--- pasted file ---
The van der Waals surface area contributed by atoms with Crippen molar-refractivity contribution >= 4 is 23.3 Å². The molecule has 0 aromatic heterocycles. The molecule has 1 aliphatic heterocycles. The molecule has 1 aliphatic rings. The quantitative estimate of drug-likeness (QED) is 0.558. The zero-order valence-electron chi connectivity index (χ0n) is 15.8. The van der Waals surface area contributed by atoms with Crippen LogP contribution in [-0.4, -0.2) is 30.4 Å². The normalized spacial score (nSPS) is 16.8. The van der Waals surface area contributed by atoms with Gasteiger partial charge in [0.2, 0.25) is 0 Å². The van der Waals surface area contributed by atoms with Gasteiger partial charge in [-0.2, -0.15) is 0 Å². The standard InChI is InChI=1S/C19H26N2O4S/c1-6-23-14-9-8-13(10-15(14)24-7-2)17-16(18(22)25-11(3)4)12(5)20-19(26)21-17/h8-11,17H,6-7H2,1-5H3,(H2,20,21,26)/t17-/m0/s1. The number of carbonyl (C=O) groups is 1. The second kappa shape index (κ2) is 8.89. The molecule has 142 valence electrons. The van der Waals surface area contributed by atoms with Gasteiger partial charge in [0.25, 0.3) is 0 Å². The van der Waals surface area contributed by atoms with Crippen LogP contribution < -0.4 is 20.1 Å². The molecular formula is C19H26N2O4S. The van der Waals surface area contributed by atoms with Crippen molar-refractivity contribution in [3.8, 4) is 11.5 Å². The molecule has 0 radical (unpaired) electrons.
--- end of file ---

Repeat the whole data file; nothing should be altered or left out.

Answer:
The van der Waals surface area contributed by atoms with Crippen molar-refractivity contribution >= 4 is 23.3 Å². The molecule has 0 aromatic heterocycles. The molecule has 1 aliphatic heterocycles. The molecule has 1 aliphatic rings. The quantitative estimate of drug-likeness (QED) is 0.558. The zero-order valence-electron chi connectivity index (χ0n) is 15.8. The van der Waals surface area contributed by atoms with Crippen LogP contribution in [-0.4, -0.2) is 30.4 Å². The normalized spacial score (nSPS) is 16.8. The van der Waals surface area contributed by atoms with Gasteiger partial charge in [0.2, 0.25) is 0 Å². The van der Waals surface area contributed by atoms with Gasteiger partial charge in [-0.2, -0.15) is 0 Å². The standard InChI is InChI=1S/C19H26N2O4S/c1-6-23-14-9-8-13(10-15(14)24-7-2)17-16(18(22)25-11(3)4)12(5)20-19(26)21-17/h8-11,17H,6-7H2,1-5H3,(H2,20,21,26)/t17-/m0/s1. The number of carbonyl (C=O) groups is 1. The second kappa shape index (κ2) is 8.89. The molecule has 142 valence electrons. The van der Waals surface area contributed by atoms with Gasteiger partial charge in [0.25, 0.3) is 0 Å². The van der Waals surface area contributed by atoms with Crippen LogP contribution < -0.4 is 20.1 Å². The molecular formula is C19H26N2O4S. The van der Waals surface area contributed by atoms with Crippen molar-refractivity contribution in [3.8, 4) is 11.5 Å². The molecule has 0 radical (unpaired) electrons.